A CFN Tale - Sometimes Vacations Become Peace Building Missions

 Here at CFN we have people haling from dozens of countries around the world. In other words, under our roof you can find an endless array stories and adventures the likes of which one may never come across otherwise. Below is a guest post from CFNs own Paul Atanya, Career Practitioner, on his recent trip home to Uganda and yes, it is no doubt an interesting tale. Although CFN was not affiliated with his work there, we couldn't be prouder of Paul for his efforts.

My flight departed Calgary on November 30, 2016 for what was supposedly meant to be a well-deserved vacation, to spend time with Mama and many, many next-of-kin. It would not turn out as a normal vacation, but a rather private working undertaking. The Calgary-Montreal-Brussels-Entebbe flight was long. The plane landed at Entebbe Airport, Uganda, at 9:55 pm local time. Uganda is 10 hours ahead of Calgary. A ride from Entebbe to the capital, Kampala, lasted another hour.

I spent the next three days shopping for a second-hand vehicle, to take me to Mama’s. To avoid being taken advantage of, I asked a local to pretend as a buyer and to do the bargaining for me. I was lucky. The scheme worked.  I left the capital Kampala, on the 4th of December at 4 am, driving my newly acquired rusty Toyota Hilux on a dirt, unpaved and seldom maintained road, with lots of pot holes. It felt somewhat strange driving on the wrong side of the road. The folks there drive on the left-hand side of the road.

I arrived Kaabong, Dodoth District headquarters at 10: pm. Mama did not know when I would be
arriving from the capital and had already gone to bed early that evening. But sleep disappeared at the hearing of the arrival of the son from Canada. Pleasantries and greetings ensued. The whole clan, neighbours and woke up to greet. Grand kids, nieces, in-laws, etc., came to greet. Some neighbour were awaken by the noise of a vehicle. Vehicles rarely travelled to my mother’s residence except when my friend Lonya, travels there to deliver groceries on his motorcycle.

After an hour or so, I bid Mama a good night and crashed. The next morning, John Lonya, Executive Director of a Karamoja Peace and Development Agency (KAPDA), phoned me and asked to get ready for an emergency peace meeting between the Turkana of Kenya and the Dodoth of Uganda. The Turkana are nomadic people, who had been forced by drought to seek pasture and water in Uganda. They had done so for centuries. They recognize no international boundaries, a creation of British colonialists. They had crossed the international boundary without the authorization of the Government of Uganda.

“We have come to seek water for ourselves and our animals”, they told the locals. “We have nowhere to go. You have a choice to make. Kill, us or leave us to graze and use Loyoro River to water our animals and for us to drink from.”

I told Lonya that I would attend the meeting. Lonya’s organization lacked recording equipment. So I offered to use mine. I was tasked with taking video and photos. Loyoro is a small town in north-east Uganda that I used to go and compete on school music competitions during my elementary school years. Arriving at the site of the meeting, I could not recognize the town because it had been destroyed by the same people seeking to use it to water their animals. It was during President Idi Amin rule (mid-1980s). The area was awash with lethal automatic firearms. It resulted in destruction of this once beautiful and peaceful and vibrant town situated along the Uganda-Kenya border. An Italian Catholic Priest was gunned down while celebrating mass; the entire town was deserted and a few inhabitants retreated to the hills and mountains for safety. Others fled to Kaabong.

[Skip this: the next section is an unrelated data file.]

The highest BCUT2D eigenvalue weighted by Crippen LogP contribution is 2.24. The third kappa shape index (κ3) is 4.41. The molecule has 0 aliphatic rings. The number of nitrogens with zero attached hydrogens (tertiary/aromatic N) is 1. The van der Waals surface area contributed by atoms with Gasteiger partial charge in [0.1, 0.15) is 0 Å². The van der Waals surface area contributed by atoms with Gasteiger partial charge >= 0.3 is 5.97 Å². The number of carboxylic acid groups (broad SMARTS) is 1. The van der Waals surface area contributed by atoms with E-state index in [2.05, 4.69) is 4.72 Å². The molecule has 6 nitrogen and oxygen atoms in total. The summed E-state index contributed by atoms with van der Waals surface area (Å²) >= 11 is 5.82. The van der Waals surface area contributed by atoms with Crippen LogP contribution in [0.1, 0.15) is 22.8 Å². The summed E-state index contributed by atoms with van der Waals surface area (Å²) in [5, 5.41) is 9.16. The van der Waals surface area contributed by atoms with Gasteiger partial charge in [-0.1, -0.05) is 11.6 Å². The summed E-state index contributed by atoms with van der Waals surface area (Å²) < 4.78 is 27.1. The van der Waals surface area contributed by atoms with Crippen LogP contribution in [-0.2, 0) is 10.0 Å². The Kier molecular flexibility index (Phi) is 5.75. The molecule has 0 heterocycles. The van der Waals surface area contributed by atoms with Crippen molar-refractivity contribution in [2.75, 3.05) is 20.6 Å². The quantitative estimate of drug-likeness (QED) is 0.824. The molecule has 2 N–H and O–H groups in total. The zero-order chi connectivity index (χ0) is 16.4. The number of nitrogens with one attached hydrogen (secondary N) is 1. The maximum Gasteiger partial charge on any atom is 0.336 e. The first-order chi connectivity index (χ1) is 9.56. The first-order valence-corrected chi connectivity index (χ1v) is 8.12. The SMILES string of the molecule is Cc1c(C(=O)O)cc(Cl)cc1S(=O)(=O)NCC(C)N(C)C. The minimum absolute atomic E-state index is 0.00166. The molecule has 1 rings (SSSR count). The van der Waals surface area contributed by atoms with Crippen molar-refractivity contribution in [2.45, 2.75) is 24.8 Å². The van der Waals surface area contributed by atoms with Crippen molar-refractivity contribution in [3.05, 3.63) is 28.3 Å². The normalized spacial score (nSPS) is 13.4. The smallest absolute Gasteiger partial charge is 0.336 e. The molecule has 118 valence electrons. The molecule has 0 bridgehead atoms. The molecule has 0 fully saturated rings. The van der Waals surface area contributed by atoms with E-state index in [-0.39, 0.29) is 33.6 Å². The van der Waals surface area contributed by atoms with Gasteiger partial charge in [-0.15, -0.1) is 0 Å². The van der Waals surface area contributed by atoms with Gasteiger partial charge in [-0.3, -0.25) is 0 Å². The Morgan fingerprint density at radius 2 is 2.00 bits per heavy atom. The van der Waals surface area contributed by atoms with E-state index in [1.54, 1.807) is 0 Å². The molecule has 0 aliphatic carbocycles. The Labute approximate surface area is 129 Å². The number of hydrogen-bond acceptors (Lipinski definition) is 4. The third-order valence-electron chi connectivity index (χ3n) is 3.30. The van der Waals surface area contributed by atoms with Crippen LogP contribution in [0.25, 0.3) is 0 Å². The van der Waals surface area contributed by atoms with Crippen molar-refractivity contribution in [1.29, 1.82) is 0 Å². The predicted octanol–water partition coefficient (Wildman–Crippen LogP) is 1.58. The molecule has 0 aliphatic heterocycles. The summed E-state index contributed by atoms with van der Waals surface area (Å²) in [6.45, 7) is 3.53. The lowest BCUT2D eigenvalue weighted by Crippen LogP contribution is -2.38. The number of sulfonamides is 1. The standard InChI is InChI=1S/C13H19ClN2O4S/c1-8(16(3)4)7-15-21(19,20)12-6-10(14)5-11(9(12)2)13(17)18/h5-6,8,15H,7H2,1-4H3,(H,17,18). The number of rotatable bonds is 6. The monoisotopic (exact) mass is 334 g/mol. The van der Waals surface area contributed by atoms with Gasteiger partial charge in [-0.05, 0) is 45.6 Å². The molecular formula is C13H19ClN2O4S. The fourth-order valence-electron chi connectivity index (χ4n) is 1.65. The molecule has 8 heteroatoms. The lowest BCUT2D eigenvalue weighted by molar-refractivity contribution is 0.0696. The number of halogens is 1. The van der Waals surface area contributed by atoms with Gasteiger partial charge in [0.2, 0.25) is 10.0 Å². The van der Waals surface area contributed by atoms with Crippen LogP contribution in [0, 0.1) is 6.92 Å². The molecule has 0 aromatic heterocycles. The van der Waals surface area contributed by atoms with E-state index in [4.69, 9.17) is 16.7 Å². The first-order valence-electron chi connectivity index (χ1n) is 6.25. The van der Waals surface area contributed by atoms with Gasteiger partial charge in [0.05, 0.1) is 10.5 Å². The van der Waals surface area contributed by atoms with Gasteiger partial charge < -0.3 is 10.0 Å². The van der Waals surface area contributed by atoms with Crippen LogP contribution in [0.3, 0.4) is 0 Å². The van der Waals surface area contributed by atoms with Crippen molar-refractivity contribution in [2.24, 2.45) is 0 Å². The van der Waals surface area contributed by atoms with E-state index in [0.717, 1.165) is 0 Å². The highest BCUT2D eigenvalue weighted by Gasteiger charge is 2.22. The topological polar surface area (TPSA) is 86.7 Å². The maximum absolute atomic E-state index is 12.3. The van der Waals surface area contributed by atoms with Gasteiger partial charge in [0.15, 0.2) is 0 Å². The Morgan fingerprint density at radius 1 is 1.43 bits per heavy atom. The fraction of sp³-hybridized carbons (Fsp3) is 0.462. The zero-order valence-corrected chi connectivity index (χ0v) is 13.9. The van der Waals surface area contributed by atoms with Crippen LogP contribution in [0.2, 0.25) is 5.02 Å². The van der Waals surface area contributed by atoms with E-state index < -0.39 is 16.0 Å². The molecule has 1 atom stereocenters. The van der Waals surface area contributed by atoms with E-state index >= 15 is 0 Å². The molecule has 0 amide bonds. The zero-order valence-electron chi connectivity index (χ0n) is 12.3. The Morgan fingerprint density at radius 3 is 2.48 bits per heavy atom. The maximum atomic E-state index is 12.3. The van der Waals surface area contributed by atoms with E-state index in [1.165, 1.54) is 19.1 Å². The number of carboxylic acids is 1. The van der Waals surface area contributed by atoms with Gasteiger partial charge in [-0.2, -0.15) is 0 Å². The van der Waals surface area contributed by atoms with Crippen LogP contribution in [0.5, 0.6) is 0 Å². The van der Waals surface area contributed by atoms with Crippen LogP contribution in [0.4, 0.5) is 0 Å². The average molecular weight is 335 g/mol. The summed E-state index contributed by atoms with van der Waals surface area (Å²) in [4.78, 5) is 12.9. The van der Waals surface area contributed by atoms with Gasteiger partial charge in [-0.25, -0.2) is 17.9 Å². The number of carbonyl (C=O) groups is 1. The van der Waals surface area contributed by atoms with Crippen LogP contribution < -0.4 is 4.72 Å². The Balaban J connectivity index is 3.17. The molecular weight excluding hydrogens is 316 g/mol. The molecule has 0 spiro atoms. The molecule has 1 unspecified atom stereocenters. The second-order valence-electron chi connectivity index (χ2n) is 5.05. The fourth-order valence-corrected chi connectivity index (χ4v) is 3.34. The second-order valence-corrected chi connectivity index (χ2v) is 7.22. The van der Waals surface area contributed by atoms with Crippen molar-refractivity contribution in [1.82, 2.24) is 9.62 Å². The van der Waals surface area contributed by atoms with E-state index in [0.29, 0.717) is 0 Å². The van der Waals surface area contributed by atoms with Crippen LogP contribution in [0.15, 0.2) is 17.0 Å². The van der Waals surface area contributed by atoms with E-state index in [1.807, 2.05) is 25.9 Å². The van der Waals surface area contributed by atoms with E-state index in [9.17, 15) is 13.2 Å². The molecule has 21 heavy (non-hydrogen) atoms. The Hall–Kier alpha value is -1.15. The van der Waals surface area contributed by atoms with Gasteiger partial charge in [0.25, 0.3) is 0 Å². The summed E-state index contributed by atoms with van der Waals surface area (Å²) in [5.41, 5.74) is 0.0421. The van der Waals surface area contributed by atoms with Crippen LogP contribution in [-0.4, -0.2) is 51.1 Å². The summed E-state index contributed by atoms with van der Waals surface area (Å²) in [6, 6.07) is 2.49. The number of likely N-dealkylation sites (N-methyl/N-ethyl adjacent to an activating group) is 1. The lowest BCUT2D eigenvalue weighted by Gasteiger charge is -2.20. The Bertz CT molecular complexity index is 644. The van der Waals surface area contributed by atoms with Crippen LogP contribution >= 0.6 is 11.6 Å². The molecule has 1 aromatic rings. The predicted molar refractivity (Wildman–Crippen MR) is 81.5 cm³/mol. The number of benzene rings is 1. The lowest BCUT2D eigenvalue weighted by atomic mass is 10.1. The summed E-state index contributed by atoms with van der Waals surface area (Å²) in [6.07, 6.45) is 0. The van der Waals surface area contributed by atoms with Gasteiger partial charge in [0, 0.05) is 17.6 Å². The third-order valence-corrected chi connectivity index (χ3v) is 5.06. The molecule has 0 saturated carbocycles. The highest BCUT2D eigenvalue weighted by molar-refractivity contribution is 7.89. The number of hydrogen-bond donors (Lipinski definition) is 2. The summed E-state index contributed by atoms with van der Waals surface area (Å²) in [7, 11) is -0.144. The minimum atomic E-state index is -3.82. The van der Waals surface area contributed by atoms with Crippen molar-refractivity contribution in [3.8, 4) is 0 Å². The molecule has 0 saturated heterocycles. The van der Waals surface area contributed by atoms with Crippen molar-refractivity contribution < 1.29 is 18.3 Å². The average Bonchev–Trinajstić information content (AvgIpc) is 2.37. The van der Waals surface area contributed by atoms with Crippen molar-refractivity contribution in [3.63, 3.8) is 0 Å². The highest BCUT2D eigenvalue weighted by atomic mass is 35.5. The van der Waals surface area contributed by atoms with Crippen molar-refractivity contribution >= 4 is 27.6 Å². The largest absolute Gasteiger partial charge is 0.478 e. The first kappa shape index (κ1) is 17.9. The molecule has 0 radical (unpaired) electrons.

The meeting was called to order. In attendance was the RDC (Resident District Commissioner, the President’s) representative in the District, Regional Army Commander, the Police Commissioner and Local Area Councillor, MPs and Sub-counties Councillors. I was introduced as guest and son of the land, who came from Canada. The mentioned of Canada raised the issue of grazing and water to an international level:

Firstly, intellectuals from Kenya asked me to intervene, by raising the issue with the Canadian Ambassador in Kampala, to pressure the governments of Kenya and Uganda to allow the Turkana to graze freely in Uganda.

Secondly, intellectuals from Uganda requested that I ask the Canadian government to provide funds to Uganda, to drill boreholes to water the Turkana animals as the water holes had buried three shepherds attempting to fetch water for animals in 2015. I asked the representatives of the governments of Uganda and local NGOs to write me a concept paper regarding the water shortages facing the Turkana. The government of Uganda resented the Turkana’s cross-border movement without the express authorization of the government of Uganda. Their entry into Uganda was considered illegal. I told the meeting not to over react. That the Turkana incursion into Uganda was temporary and seasonal.

Two weeks later, I was again asked to attend another meeting at Lodiko, east of Kaabong, and, to resolve the cattle raiding dispute between the Turkana and the Dodoth. Lodidko had become notorious route for Turkana raided cows and the Turkana had threatened to wage war on its inhabitants. One week before the meeting, the Dodoth were alleged to have raided more than 340 cows and 248 goats of the Turkana. Again, I became the official photographer and videographer. I was introduced as the son of the land whose grandfather had created havoc on the Turkana through a famous battle of Kosike (early 1900s). That meeting ended up with the return of the raided cows and goats to the Turkana.

I guess sometimes a vacation becomes a peace building mission... for more photos CLICK HERE.